Omdahl: No Presidential Primary in North Dakota This Year
North Dakota will not be having a presidential primary this year. Consequently, we will not be able to tip the scales in the battle for the Republican nomination.
Primaries were created to kill brokered nominating conventions and the political machines that controlled politics in the late 1800s and into the 1900s. It was “power to the people” and “people count” long before they became chants in today’s rhetoric.
The basic assumption of primaries was that the voters were wise enough to choose their party’s candidates. It is still regarded as a theory because it continues unproven and may well be destroyed in 2016.
North Dakota tested that assumption six times. We had presidential primaries in six presidential years 1912, 1916, 1920, 1924, 1928 and 1932 – and never demonstrated “power to the people” during this trial period.
In 1912, Bob LaFollette won the North Dakota primary but W. H. Taft got the nomination; in 1916, LaFollette won the primary but Charley Hughes got the nomination; in 1920, Hiram Johnson won the primary but Warren Harding got the nomination. In 1924, Calvin Coolidge won the primary and did get the nomination; in 1928, Frank Lowden was the only Republican candidate to show up in North Dakota and Herbert Hoover got the nomination; in 1932, Joseph France won the primary and Hoover was renominated.
In six Republican primaries, North Dakota voted for the winning candidate only once. With this sad record, we abandoned the primary business for several reasons.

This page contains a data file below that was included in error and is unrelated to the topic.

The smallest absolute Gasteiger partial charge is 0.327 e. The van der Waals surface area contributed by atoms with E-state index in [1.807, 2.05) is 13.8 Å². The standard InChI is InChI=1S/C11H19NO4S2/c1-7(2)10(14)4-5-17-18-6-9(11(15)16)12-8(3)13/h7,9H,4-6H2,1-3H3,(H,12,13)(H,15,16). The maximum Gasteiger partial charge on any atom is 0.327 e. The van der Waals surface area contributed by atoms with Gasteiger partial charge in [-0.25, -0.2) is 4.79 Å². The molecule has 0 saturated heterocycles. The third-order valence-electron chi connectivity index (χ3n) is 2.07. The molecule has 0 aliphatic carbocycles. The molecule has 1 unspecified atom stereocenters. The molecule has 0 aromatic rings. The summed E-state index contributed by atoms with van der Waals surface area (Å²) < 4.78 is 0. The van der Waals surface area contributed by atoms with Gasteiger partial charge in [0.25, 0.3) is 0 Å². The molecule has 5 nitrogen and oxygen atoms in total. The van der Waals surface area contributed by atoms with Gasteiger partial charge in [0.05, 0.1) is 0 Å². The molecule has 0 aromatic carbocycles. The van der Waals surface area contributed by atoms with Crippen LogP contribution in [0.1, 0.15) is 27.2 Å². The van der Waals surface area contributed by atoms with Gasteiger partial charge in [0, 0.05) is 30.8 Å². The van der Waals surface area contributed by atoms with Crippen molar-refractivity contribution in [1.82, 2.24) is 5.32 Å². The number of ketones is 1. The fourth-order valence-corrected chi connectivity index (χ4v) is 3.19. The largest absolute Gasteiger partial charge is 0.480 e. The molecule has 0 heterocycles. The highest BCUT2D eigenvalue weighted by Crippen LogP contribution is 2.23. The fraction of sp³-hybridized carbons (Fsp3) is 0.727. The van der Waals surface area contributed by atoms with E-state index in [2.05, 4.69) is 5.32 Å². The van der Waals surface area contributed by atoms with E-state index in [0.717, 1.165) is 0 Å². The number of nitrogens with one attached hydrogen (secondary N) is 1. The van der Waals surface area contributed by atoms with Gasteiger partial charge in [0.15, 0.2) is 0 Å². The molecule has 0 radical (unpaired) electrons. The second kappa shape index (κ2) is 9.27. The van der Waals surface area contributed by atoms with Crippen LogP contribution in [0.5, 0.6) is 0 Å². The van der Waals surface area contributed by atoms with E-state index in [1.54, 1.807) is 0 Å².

First, the lack of impact on presidential nominations was embarrassing. Of course, there were fewer primaries nationally in those days so most nominations were still being negotiated in smoke-filled rooms.
Second, the Great Depression was in full swing in the early ’30s. State policymakers slashed budgets left and right to bring the cost of government down to disposable income. The anemic presidential primary was an expendable fringe program for state and local governments.
In the 1932 elections, people voted to cut the salaries and travel allowances of county, state elected and judicial officials. One ballot measure reduced the assessed valuation of property from 75 percent to 50 percent. (It wasn’t on the ballot but the Red River voluntarily dried up in Fargo.)
Without state-sponsored primaries, parties were left to their own resources to get grass roots preferences for presidential candidates.
At the present time, North Dakota Republicans are using a committee to nominate a slate of delegates to be ratified by the state convention. The Democrats use a system of proportional allocation that requires a remedial course in math to understand.
To guide his choice of a candidate, Congressman Kevin Cramer conducted an online straw survey. Responding to the survey, 4,740 participants gave Donald Trump 1,785, or 38 percent. Senator Ted Cruz ran second with 1,220, or 26 percent.
In the 2012 presidential election, the Republican candidate got 188,000 votes. After making adjustments for independents and straying Democrats, the figure suggests that a minimum of 100,000 voters are regular Republicans.
To keep Cramer’s survey in perspective, Trump’s 1,785 votes could hardly be called a mandate when measured against the real Republican electorate of 100,000 or more.
With such a small number of survey participants, it would take just a little manipulating or ballot box stuffing to taint the tally. Even “online” would bias results. So the survey provides no worthwhile guidance for supporting any of the presidential candidates.
Now back at square one, we could propose bringing the presidential primary back but it would not be timely. We are now in the same budget-slashing mode that eliminated the primary 88 years ago.
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